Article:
* The genius who wrote last year's 3D SEX AND ZEN: EXTREME ECSTASY is back with a Hong Kong sex-comedy DUE WEST: MY SEX JOURNEY, once again in 3D at Sylvia Park Hoyt's this week. Plus, the latest release from India arrives this Friday in the form of HEROINE that chronicles the life of a fading starlet.

* Despite divided reviews, many people will be queueing to see the surreal indie romcom RUBY SPARKS - perhaps because it's from the directors of LITTLE MISS SUNSHINE, or because it stars Paul Dano and Zoe Kazan (who also co-wrote the script, which she wants you to know is not about Manic Pixie Dream Girls).

* Apart from those two, New Zealand's own TWO LITTLE BOYS and MADAGASCAR 3: EUROPE'S MOST WANTED (3D) are the week's only other new releases.

* You'll find MOONRISE KINGDOM, ON THE ROAD, YOUR SISTER'S SISTER, GOD BLESS AMERICA, Jo Nesbo's JACKPOT, THE LAST OCEAN and HOW FAR IS HEAVEN still playing around town. THE LAST DOGS OF WINTER is on its last legs and there are a few final screenings of MARGARET & I WISH (but you're out of luck if you didn't catch WARRIORS OF THE RAINBOW: SEEDIQ BALE this week, as its run was very short-lived).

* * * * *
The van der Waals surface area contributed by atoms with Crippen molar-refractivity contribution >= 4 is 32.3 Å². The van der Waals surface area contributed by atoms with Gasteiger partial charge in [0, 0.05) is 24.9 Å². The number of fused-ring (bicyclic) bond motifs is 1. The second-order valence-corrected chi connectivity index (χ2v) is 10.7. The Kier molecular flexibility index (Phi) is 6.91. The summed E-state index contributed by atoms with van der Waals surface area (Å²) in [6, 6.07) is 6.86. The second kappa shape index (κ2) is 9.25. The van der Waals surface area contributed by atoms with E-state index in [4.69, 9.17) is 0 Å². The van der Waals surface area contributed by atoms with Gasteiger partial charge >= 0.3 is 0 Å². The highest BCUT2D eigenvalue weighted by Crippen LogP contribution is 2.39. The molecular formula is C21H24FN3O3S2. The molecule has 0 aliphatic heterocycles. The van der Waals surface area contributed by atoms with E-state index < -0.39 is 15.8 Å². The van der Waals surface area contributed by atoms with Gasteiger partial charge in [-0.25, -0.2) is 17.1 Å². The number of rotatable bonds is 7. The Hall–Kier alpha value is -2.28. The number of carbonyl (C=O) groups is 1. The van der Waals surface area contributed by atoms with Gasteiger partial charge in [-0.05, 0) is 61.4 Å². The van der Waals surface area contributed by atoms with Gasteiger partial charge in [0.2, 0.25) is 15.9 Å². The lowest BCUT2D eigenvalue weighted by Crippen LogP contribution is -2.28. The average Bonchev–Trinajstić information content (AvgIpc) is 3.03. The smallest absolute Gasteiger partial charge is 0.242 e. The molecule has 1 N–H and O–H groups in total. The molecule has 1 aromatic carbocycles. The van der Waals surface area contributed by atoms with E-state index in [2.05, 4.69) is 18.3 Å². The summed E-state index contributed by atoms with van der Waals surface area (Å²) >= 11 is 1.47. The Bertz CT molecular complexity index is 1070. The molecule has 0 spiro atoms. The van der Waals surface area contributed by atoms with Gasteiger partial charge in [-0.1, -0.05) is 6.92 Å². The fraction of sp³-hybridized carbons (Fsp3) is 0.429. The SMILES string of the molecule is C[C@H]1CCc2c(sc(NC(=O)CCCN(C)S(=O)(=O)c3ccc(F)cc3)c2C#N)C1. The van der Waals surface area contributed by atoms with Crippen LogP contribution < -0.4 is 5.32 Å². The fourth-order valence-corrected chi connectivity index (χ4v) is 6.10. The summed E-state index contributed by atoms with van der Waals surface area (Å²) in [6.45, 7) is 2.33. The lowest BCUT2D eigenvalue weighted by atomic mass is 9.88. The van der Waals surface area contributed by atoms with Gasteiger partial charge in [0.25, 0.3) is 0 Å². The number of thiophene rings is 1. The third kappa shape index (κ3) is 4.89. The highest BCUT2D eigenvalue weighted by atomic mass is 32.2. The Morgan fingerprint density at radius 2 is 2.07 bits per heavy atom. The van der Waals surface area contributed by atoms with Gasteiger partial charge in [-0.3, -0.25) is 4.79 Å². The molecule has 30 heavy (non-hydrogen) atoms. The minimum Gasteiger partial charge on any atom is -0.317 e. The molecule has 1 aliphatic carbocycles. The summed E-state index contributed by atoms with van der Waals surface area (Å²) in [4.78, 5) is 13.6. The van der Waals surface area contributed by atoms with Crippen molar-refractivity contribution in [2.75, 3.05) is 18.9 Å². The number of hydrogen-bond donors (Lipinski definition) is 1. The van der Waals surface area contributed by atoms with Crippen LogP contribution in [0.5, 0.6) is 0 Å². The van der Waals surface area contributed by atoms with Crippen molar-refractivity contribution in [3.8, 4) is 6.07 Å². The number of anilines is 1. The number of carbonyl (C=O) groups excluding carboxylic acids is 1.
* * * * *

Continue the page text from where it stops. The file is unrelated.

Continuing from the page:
* Indy/Spielberg fans; Hoyts Sylvia Park (amongst other locations in the country) screens RAIDERS OF THE LOST ARK at 8:00PM Sunday 23rd. Their recent screenings (JURASSIC PARK, E.T., JAWS) have all looked great. And it's a great excuse to link to the first ten minutes of the full-length RAIDERS OF THE LOST ARK: THE ADAPTATION.

* Mira Nair's 1996 film KAMA SUTRA: A TALE OF LOVE joins Academy's Season Of Sex this week. INTERSEXIONA HAPPY EVENT & BOUND FOR PLEASURE continue as well.